CAMARILLO, Calif. – Thousands of letters have been sent to homeowners and property managers reminding Ventura County to clear 100 feet of brush away from properties near open land where wildfires may occur. More than 16,660 parcels will receive Fire Hazard Reduction Program (FHRP) notices advising people to remove dry brush by June 1, 2018.
Fire Chief Mark Lorenzen, said, “The risk of a dangerous wildland fire season is still high despite significant rainfall. Citizens must prepare now and complete their hazard reduction and defensible space requirements. We also encourage people to have an evacuation plan in place should a wildland fire occur in their community.”
FHRP is an award-winning, nationally recognized program that not only protects Ventura County, but also provides a buffer zone for firefighters to operate should a wildfire threaten a home or property.
Ventura County Fire requires homeowners and property managers to clear brush away from nearby buildings and maintain 100 feet of defensible space. Dead trees, poorly
maintained properties and dry brush greatly increases the risk of fast-spreading, dangerous wildfires. FHRP is designed to minimize fire danger by controlling the density and placement of flammable vegetation.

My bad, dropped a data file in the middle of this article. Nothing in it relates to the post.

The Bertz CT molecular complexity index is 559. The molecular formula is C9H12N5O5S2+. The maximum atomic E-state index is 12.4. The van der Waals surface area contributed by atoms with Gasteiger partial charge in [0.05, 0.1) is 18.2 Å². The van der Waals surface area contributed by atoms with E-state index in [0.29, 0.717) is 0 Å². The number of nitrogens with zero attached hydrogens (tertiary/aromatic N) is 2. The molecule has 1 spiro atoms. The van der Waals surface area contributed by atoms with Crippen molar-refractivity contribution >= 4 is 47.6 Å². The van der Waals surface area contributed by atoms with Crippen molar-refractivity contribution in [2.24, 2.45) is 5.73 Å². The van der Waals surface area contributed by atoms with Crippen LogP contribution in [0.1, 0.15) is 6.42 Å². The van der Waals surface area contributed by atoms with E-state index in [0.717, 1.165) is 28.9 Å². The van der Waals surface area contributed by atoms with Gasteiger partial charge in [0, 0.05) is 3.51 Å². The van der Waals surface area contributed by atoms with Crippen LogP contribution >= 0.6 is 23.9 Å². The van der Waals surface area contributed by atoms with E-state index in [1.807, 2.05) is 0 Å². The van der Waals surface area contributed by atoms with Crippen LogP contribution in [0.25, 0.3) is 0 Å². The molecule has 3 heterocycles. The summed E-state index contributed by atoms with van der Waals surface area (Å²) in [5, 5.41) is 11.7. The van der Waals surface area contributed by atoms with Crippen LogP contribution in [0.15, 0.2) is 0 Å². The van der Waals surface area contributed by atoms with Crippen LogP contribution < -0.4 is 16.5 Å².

According to the VC Star, inspectors counted 1,343 buildings — most of them homes — damaged in the Thomas Fire, which started near Santa Paula late last year. Close to 80 percent, or 1,063, of the structures were destroyed. Half of those were in the city of Ventura.
Capt. Steve Swindle of the Ventura County Fire Department, said, “It was the size and the breadth of the fire that created the damage that it did.”
Those numbers were reported in a damage assessment completed by authorities during the blaze, which grew to be the largest one officially recorded in state history.
The 96-page report details where structures burned, and, when possible, whether fire-resistant construction materials had been present. In hundreds of cases, they had been.